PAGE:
Diners, Dudes, and Diets

How Gender and Power Collide in Food Media and Culture

By Emily J. H. Contois

208 pp., 6.125 x 9.25, 21 halftones, notes, bibl

  • Paperback ISBN: 978-1-4696-6074-5
    Published: November 2020
  • Hardcover ISBN: 978-1-4696-6073-8
    Published: November 2020
  • E-book EPUB ISBN: 978-1-4696-6075-2
    Published: October 2020
  • E-book PDF ISBN: 979-8-8908-6003-3
    Published: October 2020

Studies in United States Culture

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The phrase "dude food" likely brings to mind a range of images: burgers stacked impossibly high with an assortment of toppings that were themselves once considered a meal; crazed sports fans demolishing plates of radioactively hot wings; barbecued or bacon-wrapped . . . anything. But there is much more to the phenomenon of dude food than what’s on the plate. Emily J. H. Contois’s provocative book begins with the dude himself—a man who retains a degree of masculine privilege but doesn’t meet traditional standards of economic and social success or manly self-control. In the Great Recession’s aftermath, dude masculinity collided with food producers and marketers desperate to find new customers. The result was a wave of new diet sodas and yogurts marketed with dude-friendly stereotypes, a transformation of food media, and weight loss programs just for guys.

In a work brimming with fresh insights about contemporary American food media and culture, Contois shows how the gendered world of food production and consumption has influenced the way we eat and how food itself is central to the contest over our identities.

About the Author

Emily J. H. Contois is assistant professor of media studies at the University of Tulsa.
For more information about Emily J. H. Contois, visit the Author Page.


"A fascinating work of cultural studies that makes evident the continued power and threat of explicitly gendered food production and consumption in the 21st century. Recommended broadly for students and scholars of fields related to gender, culture, and consumption."--Library Journal

“In an important new book, Emily J.H. Contois expands our understanding of food and masculinities in 21st-century North America. In fresh and lively close reading of food media and advertising . . . Contois very convincingly demonstrates . . . if we do not stop to ask ourselves why the diet soda ‘for men’ is in a grey can and claiming not to be a diet soda, she warns, we are going to miss a lot of what passes for common sense around gender identity.”—International Journal of Food Design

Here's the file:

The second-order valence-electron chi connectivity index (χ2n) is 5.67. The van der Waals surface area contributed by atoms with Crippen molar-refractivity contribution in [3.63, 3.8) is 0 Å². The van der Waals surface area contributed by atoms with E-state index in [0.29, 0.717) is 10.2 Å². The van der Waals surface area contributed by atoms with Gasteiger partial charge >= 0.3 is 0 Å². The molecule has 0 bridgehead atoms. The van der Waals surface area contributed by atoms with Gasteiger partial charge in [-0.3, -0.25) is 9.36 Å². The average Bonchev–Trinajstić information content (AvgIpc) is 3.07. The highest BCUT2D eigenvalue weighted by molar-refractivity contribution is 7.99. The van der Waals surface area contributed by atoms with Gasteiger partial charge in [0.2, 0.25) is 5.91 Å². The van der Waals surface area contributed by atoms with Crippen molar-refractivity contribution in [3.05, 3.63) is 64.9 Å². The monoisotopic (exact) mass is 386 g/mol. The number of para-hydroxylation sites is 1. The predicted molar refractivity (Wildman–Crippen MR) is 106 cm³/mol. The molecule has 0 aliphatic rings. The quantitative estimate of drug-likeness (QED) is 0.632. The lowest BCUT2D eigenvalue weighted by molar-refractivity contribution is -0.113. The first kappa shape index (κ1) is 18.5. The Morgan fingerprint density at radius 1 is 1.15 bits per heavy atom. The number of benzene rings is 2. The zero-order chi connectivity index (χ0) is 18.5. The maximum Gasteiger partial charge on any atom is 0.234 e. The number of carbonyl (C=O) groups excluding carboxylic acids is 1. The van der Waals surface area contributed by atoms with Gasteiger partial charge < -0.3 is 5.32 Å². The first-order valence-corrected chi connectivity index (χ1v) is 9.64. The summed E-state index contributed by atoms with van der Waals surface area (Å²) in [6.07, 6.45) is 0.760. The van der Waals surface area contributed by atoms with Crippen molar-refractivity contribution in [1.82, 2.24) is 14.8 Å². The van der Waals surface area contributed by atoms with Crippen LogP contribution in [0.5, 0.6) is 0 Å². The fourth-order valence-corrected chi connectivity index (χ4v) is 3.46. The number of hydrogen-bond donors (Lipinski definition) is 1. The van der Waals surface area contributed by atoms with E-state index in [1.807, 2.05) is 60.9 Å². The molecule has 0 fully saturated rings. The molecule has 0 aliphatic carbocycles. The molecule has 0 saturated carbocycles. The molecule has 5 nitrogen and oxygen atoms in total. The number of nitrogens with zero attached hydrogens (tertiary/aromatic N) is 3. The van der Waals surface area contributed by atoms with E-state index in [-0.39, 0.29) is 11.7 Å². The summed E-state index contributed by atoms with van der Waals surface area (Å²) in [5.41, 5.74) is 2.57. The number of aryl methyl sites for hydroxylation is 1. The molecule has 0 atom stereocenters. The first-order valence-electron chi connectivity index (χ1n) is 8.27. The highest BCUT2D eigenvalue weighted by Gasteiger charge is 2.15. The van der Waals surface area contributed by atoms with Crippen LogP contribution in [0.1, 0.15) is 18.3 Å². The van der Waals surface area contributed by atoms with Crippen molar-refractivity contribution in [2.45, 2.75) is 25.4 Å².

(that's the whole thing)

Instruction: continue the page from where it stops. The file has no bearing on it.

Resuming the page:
“The ‘dude’ and the ‘weight loss closet’ provide two unique analytical tools to explore the gendered nature of food culture as well as trends toward a more inclusive food media. Contois offers a lens onto the recent past as well as the current food trends that fill our television screens, making it possible to be more critical of the way we approach food and the underlying assumptions of how gender is acted out through food media.”—Men & Masculinities

“A sharp-as-hell dissection of how cultural notions of masculinity and femininity are weaponized in the kitchen, the grocery store, the dinner table, and everywhere else. Fascinating, mordant, enraging, illuminating.”— Helen Rosner’s “Great Food-ish Nonfiction 2020”

“As a survey of a generation worth of food marketing and messaging, the book offers a useful overview of how corporations package food, identity, and gender norms for consumption. Perhaps even more valuable, and hopeful, is the closing section, ‘Dude, What Happened?’ which explores how the election of Donald Trump, the MeToo movement, and the pandemic have caused many of the companies with the most egregiously gendered approaches to food to seek more neutral, inclusive territory.”—Civil Eats

“Focusing on the concept of dude foods, the book follows the evolution of food marketing for men. In doing so, Contois shows how industries used masculine stereotypes to sell diet and weight loss products to a new demographic. She argues that this has influenced both the way consumers think about food and their own identities.”—Food Tank